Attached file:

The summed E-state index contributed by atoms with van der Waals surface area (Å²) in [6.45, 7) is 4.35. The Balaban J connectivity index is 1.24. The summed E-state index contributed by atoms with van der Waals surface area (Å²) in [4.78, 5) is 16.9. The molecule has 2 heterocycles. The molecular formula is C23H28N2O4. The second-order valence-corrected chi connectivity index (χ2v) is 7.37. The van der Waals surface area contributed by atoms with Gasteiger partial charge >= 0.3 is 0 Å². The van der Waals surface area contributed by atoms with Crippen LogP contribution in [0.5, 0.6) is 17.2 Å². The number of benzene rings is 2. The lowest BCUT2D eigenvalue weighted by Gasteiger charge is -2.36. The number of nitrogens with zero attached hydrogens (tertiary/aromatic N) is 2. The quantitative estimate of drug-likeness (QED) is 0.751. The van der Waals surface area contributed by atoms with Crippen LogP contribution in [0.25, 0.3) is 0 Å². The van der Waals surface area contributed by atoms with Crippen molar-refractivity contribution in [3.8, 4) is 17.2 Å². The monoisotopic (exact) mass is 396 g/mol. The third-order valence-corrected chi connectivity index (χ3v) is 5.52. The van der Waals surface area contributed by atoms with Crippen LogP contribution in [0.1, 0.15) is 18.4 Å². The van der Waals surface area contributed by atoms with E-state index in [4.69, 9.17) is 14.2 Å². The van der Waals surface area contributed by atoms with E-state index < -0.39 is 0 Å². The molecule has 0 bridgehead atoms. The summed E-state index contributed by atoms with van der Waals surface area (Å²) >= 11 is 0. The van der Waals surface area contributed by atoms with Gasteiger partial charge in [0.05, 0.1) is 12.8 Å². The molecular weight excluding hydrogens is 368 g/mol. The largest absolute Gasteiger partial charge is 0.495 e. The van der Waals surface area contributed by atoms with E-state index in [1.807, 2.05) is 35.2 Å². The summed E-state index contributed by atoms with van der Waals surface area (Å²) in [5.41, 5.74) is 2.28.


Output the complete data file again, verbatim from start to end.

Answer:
The summed E-state index contributed by atoms with van der Waals surface area (Å²) in [6.45, 7) is 4.35. The Balaban J connectivity index is 1.24. The summed E-state index contributed by atoms with van der Waals surface area (Å²) in [4.78, 5) is 16.9. The molecule has 2 heterocycles. The molecular formula is C23H28N2O4. The second-order valence-corrected chi connectivity index (χ2v) is 7.37. The van der Waals surface area contributed by atoms with Gasteiger partial charge >= 0.3 is 0 Å². The van der Waals surface area contributed by atoms with Crippen LogP contribution in [0.5, 0.6) is 17.2 Å². The number of benzene rings is 2. The lowest BCUT2D eigenvalue weighted by Gasteiger charge is -2.36. The number of nitrogens with zero attached hydrogens (tertiary/aromatic N) is 2. The quantitative estimate of drug-likeness (QED) is 0.751. The van der Waals surface area contributed by atoms with Crippen LogP contribution in [0.25, 0.3) is 0 Å². The van der Waals surface area contributed by atoms with Crippen molar-refractivity contribution in [3.8, 4) is 17.2 Å². The monoisotopic (exact) mass is 396 g/mol. The third-order valence-corrected chi connectivity index (χ3v) is 5.52. The van der Waals surface area contributed by atoms with Crippen LogP contribution in [0.1, 0.15) is 18.4 Å². The van der Waals surface area contributed by atoms with E-state index in [4.69, 9.17) is 14.2 Å². The van der Waals surface area contributed by atoms with E-state index < -0.39 is 0 Å². The molecule has 0 bridgehead atoms. The summed E-state index contributed by atoms with van der Waals surface area (Å²) >= 11 is 0. The van der Waals surface area contributed by atoms with Gasteiger partial charge in [0.05, 0.1) is 12.8 Å². The molecular weight excluding hydrogens is 368 g/mol. The largest absolute Gasteiger partial charge is 0.495 e. The van der Waals surface area contributed by atoms with E-state index in [1.807, 2.05) is 35.2 Å². The summed E-state index contributed by atoms with van der Waals surface area (Å²) in [5.41, 5.74) is 2.28.